History of Brazilian innovation system – from 14-bis to Innovation Law

February 3, 2012

In the last post –Brazil as natural future economy –  I promised to observe Brazil from different perspectives. To respect the tradition of evolutionary economics, in this post I investigate Brazilian innovation from first aeroplane flight in 1906 to Innovation Law established in 2004. This period highlights the Brazilian potential for innovation and how it missed almost a century on global development caused by the lack of strategic approach to innovation. The Story of Science clearly states that innovations does not happen over the night and requires balance between passion for science and research, political power, and open global collaboration and rivalry as Michael J. Mosley shows in my favourite documentary!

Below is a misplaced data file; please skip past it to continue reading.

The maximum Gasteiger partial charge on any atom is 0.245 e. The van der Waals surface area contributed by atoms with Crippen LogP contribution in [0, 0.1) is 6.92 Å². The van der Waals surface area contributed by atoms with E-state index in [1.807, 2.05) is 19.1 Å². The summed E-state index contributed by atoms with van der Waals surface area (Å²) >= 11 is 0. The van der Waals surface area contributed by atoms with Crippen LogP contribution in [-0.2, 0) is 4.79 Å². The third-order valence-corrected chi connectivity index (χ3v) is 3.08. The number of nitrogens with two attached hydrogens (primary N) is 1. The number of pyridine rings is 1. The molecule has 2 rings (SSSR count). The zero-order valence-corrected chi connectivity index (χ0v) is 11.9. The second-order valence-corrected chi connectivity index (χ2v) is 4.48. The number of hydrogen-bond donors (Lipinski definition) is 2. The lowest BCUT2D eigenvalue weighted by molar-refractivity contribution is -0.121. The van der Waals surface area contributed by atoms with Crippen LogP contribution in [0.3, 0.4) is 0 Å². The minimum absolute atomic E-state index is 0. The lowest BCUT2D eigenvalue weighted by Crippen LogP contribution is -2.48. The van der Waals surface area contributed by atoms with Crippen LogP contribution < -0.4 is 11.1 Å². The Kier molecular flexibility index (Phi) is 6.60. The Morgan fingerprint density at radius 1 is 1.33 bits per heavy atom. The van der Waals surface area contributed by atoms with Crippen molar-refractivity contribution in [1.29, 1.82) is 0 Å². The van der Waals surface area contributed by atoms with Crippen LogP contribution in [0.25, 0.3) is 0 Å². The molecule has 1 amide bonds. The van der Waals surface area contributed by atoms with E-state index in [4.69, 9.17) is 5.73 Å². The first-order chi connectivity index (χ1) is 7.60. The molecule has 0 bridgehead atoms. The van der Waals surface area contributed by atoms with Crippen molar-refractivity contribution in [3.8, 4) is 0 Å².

Brazil gained the independence from Portugal in 1822.  Portugal legacy left Brazil underdeveloped as country had been mainly used as a source for raw materials to feed the parent country. There was no investment on education system, universities or scientific organizations. Many international and internal conflicts kept Brazil underdevelopment for many decades. Only innovation policy highlight comes from establishment of Instituto Butantan biomedical research center to Sao Paulo in 1901 and innovation highlight from year 1906: If you went to European or North American school you most probably have learned that the Wright Brothers invented and flew the first aeroplane in 1903. However if you look on Brazilian school books you can find that first actual flight with “real” airplane was made by Alberto Santos Dumont with 14-bis aeroplane in 1906. This is a many times praised as one of the global achievements of innovation in Brazil. Brazilian basic education, university and science and research system remained relatively underdeveloped until 1930s.